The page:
I’m not sure what the impact will be, but I’m hopeful this recognition of racism as a public health threat by the American Medical Association might help focus attention on systemic racism in this country. Bring attention to racism as a public health matter to health professionals. Result in study, research and education.
The American Medical Association has officially defined racism as a public health threat that has created substantial health inequality.
Racism, both systemic and structural, has historically perpetuated health inequality and cut short the lives of many Black, indigenous, and people of color (BIPOC) in the US and around the world.
- The American Medical Association has officially defined racism as a public health threat.
- “Racism negatively impacts and exacerbates health inequities among historically marginalized communities,” Willarda Edwards, an AMA board member, said in a statement Monday.
- The AMA said it would enact new policies to address the injustice and work to support research in the area.
- Racism has historically perpetuated health inequality and cut short the lives of many Black, indigenous, and people of color in the US.
- For example, Black Americans and Hispanic Americans are dying in greater numbers than any other ethnic group from COVID-19.
Dr. Jessica Shepherd, a Black OG-GYN in Dallas, told Business Insider AMA’s move is critical to address racial disparities in healthcare from the top down.
“We fail to realize that there are so many things that occur at the systemic part of healthcare that if we don’t make changes such as the one we’re discussing now, then we’ll never really get to the heart of the problem,” Shepherd said.
On Monday, the association said it would enact several new policies, including:
- To “encourage governmental agencies and nongovernmental organizations to increase funding for research into the epidemiology of risks and damages related to racism and how to prevent or repair them.”
- To “encourage the development, implementation and evaluation of undergraduate, graduate and continuing medical education programs and curricula that engender greater understanding of the causes, influences, and effects of systemic, cultural, institutional and interpersonal racism.”
The American Medical Association officially recognized racism as a public-health threat, saying it creates and entrenches health inequality by Bill Bostock and Anna Medaris Miller, Business Insider, Nov 17, 2020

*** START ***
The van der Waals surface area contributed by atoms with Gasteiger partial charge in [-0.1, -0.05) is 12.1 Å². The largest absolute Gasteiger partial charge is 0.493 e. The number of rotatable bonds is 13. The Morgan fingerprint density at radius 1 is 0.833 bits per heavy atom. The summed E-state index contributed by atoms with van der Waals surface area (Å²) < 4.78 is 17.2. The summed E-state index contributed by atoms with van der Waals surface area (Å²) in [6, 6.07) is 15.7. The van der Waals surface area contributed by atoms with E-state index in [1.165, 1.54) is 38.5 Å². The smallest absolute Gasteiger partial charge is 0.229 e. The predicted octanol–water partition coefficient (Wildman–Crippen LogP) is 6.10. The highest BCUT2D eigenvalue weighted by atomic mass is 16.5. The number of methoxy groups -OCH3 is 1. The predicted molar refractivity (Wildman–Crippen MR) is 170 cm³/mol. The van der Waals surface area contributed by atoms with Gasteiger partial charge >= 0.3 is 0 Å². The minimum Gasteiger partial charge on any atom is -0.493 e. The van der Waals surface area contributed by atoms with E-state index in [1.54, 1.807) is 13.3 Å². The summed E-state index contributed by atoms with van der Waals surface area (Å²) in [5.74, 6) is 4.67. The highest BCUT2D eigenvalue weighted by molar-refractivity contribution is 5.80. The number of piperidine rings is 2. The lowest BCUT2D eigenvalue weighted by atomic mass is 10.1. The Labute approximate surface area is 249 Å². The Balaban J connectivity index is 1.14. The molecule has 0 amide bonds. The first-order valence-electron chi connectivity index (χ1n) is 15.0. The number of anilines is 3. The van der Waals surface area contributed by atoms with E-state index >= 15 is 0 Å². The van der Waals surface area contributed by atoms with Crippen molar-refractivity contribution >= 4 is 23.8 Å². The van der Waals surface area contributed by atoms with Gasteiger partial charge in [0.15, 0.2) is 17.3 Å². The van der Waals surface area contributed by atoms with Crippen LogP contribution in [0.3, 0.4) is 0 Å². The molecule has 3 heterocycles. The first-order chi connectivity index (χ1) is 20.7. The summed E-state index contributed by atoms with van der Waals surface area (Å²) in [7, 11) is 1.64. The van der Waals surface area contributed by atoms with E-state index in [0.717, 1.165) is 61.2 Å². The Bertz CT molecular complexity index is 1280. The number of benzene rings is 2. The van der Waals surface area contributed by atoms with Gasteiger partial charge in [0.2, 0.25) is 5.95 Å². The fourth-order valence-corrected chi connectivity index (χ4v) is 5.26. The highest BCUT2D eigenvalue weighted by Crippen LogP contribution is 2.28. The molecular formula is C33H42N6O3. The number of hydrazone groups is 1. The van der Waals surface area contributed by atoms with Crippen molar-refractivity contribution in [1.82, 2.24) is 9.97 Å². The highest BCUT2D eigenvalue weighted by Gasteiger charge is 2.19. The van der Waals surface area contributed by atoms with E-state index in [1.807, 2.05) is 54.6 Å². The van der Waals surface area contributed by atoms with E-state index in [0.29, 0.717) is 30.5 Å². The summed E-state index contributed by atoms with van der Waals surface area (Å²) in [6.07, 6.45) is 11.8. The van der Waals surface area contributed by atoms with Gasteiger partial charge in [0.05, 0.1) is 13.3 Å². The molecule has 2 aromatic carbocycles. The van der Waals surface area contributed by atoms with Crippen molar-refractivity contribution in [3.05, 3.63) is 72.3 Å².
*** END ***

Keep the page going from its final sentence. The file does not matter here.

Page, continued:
Recognizing race as social construct
In an additional move to promote anti-racist practices, the AMA discussed the use of race as a proxy for ancestry, genetics and biology in medical research and health care delivery. Delegates adopted new policy to:
- Recognize that race is a social construct and is distinct from ethnicity, genetic ancestry or biology.
- Support ending the practice of using race as a proxy for biology or genetics in medical education, research and clinical practice.
The AMA also will encourage undergraduate medical education, graduate medical education and continuing medical education programs to recognize the harmful effects of presenting race as biology in medical education and that they work to mitigate these effects through curriculum change that:
- Demonstrates how the category of “race” can influence health outcomes.
- Supports race as a social construct and not a biological determinant.
- Presents race within a socioecological model of individual, community and society to explain how racism and systemic oppression result in racial health disparities.
AMA: Racism is a threat to public health by Kevin B. O’Reilly, AMA, NOV 16, 2020
In Iowa, Des Moines Black Liberation Movement has declared a Black State of Emergency.
Luana Nelson-Brown, executive director of Iowa Coalition for Collective Change, said Blacks make up 4% of Iowa’s population, but 31% of gun violence. State money for victim services goes toward sexual assault and domestic abuse, not homicide and other violent crimes, she said. The state has a responsibility to provide resources for the families of homicide victims — especially since a third of them are Black, she said.
Other disparities plague Blacks, Nelson-Brown said, including:
- Blacks make up 4% of Iowa’s population, but 6% of COVID-19 cases and 4% of COVID-19 deaths, according to the COVID Racial Data Tracker.
- Black women in Iowa are more likely to have low-birth-weight babies and experience maternal mortality at 3 times the rate of whites. She also said there is a need for data disaggregated by race and for more Doulas.
- “Black communities were disproportionately affected by the derecho storm, not only in exposure to damage but in the stark difference in relief efforts between black communities and other communities in Iowa. We want to specifically highlight the African refugee community in Cedar Rapids whose housing was completely destroyed, and who were abandoned by their state government without power, running water, food, or shelter for days on end,” she said.
Des Moines Black Lives Matter clarified why it’s now known as the Des Moines Black Liberation Movement. Matthew Bruce, an organizer with BLM, said the group wanted to make sure that “we reflected that not only are we valuing our lives, but we are dismantling the systems that keep us oppressed.”
Black Iowa in ‘State of Emergency’. Activists sound the alarm about the dire longstanding racial disparities harming Black lives by Dana Jamesitor, Black Iowa News, Oct. 14, 2020
Photo: Matthew Bruce, an organizer with the Des Moines Black Liberation Movement, speaks during a Tuesday press conference at Cheatom Park in Des Moines about the ‘state of emergency’ experienced by Black Iowans. Watch the video.